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Living on the Fault-Line

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“[The old world] doesn’t exist any more. I was going to be there. I was going to buy a house, have a wife, kids...then retire and go off into happy land, but not anymore. I’m not starting over, but I’m nowhere near making the money I was making before. We were living well before. Now we’re getting by.”

    –Chip Hogue, who thought he’d follow his parents’ footsteps at General Dynamics, the aerospace giant that dominated much of San Diego before closing down, taking with it the dreams and plans of many.

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America is galloping headlong towards an economic future built around Information Age industries and the global marketplace. Nowhere is the pace of change faster, or the promise of the New Economy seemingly brighter than in San Diego, which proclaims itself the “city of the future.”

Like America as a whole, San Diego has accomplished a remarkable economic turnaround in only a few years since being knocked flat after the collapse of the aerospace industry, anchor of the local economy. Its comeback has been powered by glittering high tech industries - wireless communications, computer software, and biotech. In this hour, correspondent Hedrick Smith looks at some of San Diego’s most dynamic young companies, from booming Qualcomm to tiny but aggressive Presto Studios.

But in the midst of this gold rush, Hedrick Smith pauses to see how the middle class is coping with the transition from the old manufacturing economy to the city of the future. He finds highly skilled managers and workers who are struggling because their skills are no longer valued, and who bounce from job to job, worrying about their future and their vanishing leisure and family time. For many, the American Dream is running in reverse; in an up economy, they are moving down.

Living on the Fault-Line begins with the story of San Diego’s economic rebirth, and its conscious strategy to yoke its future to entrepreneurial, high-tech companies. Smith also visits the Hogues, who typified the old city that banked on one huge company, General Dynamics, to underpin the entire regional economy and provide economic security for all. Like 15% of the population of San Diego, three generations of Hogues worked at GD, believing that they would always work there. But that faith, as well as the company they worked for, are casualties of a new economy.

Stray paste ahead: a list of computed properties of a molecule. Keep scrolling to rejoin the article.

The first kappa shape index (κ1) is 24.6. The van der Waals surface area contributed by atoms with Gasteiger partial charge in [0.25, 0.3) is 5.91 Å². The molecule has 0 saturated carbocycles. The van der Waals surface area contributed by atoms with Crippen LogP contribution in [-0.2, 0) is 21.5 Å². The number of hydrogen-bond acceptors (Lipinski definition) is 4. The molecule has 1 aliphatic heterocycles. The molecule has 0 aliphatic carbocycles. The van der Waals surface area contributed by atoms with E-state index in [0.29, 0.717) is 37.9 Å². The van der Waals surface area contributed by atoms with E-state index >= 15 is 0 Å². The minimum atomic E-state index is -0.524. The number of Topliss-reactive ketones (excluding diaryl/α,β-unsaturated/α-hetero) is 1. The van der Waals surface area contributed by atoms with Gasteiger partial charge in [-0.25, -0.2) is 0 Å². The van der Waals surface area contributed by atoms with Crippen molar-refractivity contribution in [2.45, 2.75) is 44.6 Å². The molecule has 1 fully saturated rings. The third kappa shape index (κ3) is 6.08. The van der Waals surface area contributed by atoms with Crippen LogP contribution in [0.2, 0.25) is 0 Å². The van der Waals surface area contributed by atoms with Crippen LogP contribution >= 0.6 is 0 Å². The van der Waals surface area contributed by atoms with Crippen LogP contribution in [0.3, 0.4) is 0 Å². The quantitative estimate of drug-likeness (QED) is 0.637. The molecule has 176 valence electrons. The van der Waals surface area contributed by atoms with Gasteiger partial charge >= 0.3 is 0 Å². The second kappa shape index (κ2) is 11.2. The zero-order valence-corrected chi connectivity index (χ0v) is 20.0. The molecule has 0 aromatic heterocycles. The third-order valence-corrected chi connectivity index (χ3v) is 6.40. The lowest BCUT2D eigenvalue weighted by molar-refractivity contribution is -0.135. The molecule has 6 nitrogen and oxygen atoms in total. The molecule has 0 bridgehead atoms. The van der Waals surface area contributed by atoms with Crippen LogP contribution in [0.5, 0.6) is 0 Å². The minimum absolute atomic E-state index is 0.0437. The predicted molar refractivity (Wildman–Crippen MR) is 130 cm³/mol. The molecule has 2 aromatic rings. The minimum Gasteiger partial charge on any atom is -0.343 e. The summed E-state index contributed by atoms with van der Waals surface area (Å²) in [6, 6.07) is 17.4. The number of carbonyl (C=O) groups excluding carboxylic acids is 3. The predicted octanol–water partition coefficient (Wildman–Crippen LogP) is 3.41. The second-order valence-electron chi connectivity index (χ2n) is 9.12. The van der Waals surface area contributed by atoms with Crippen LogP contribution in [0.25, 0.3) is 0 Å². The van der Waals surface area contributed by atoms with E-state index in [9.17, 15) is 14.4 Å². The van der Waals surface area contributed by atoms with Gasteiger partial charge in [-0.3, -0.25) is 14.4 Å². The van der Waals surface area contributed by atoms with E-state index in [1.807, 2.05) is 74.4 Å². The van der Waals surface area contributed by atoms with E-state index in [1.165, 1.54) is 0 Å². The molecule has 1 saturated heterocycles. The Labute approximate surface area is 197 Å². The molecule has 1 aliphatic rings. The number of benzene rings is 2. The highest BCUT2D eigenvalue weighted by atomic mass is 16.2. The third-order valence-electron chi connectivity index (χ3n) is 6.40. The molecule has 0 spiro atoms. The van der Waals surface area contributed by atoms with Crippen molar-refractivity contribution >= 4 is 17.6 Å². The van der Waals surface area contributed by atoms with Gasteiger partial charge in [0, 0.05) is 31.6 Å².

Even Qualcomm, San Diego’s proudest success story, shows both the strengths and the downside of the new economy. Smith discovers that Qualcomm is really not one but two companies. For its skilled engineers and computer programmers, it is a generous employer offering ample benefits and long-term prospects. But for people working in its manufacturing division, Qualcomm is an unpredictable employer – leaning heavily on temp workers, hiring when new product cycles begin, firing literally at a moment’s notice. Smith talks with Qualcomm employees from CEO Irwin Jacobs to college-educated employees who compare working as temps to walking on a tightrope.

Another aspect of the new economy that catches the attention of Smith and his producers, Barak Goodman and Tia Lessin, is what one sociologist has called the increasing stress of “the time bind” – the competing pulls of family, home, kids and two careers. In a report that typifies the problems of many working couples, Smith explores the dilemmas and heartache of the Mitchell family. Karen Mitchell feels pushed to hang onto a job that requires her to work from 50-to-80 hour weeks, to protect both her income and her benefits, but at the price of seeing far too little of her two small children. Her husband, John Mitchell, pulls double-duty, taking care of the family and holding down a full-time job.

Qualcomm temporary employee Diane Fritts, who works a 12-hour shift that leaves little time for her four-year-old daughter, tells of the heartache she feels when forced to choose between her job and her family. While waiting patiently to become a regular employee with benefits and job security, Fritts is often forced to works weekends and worries about taking time off when her daughter gets sick.

If high tech flexibility is part one of San Diego’s economic strategy, part two is using the lure of cheap production just across the border at Tijuana, Mexico to attract new industries to the region. San Diego’s hope is to create high-end, spill-over jobs in San Diego from the new manufacturing plants in Mexico. But surprisingly, Smith bumps into a story of how San Diego, and America, may in fact be helping to create a competitor for the future south of the border.

In one final personal story, Living on the Fault-Line looks behind the job statistics which have driven unemployment in San Diego – and across America as well – down to the lowest levels in many years. What Smith finds is the ghosts of the new economy, people with jobs but working way below their skill-level and their potential. He meets a former Navy Top Gun project manager who in desperation took a job at a hardware store for just over $10 an hour after being unable to land a better position despite sending out 150 resumes and taking two graduate-level programs to update his skills. Stunned by their father’s fate, this man’s three college-educated sons have lowered their career sights. All now work part-time for a grocery store chain and live at home. They are a troubling omen for the next generation.

Episode Two of Surviving the Bottom Line with Hedrick Smith, Living on the Fault-Line, airs in January on PBS.

[Episode Two Transcript] [Mitchell Interview ] [Fritts Interview]
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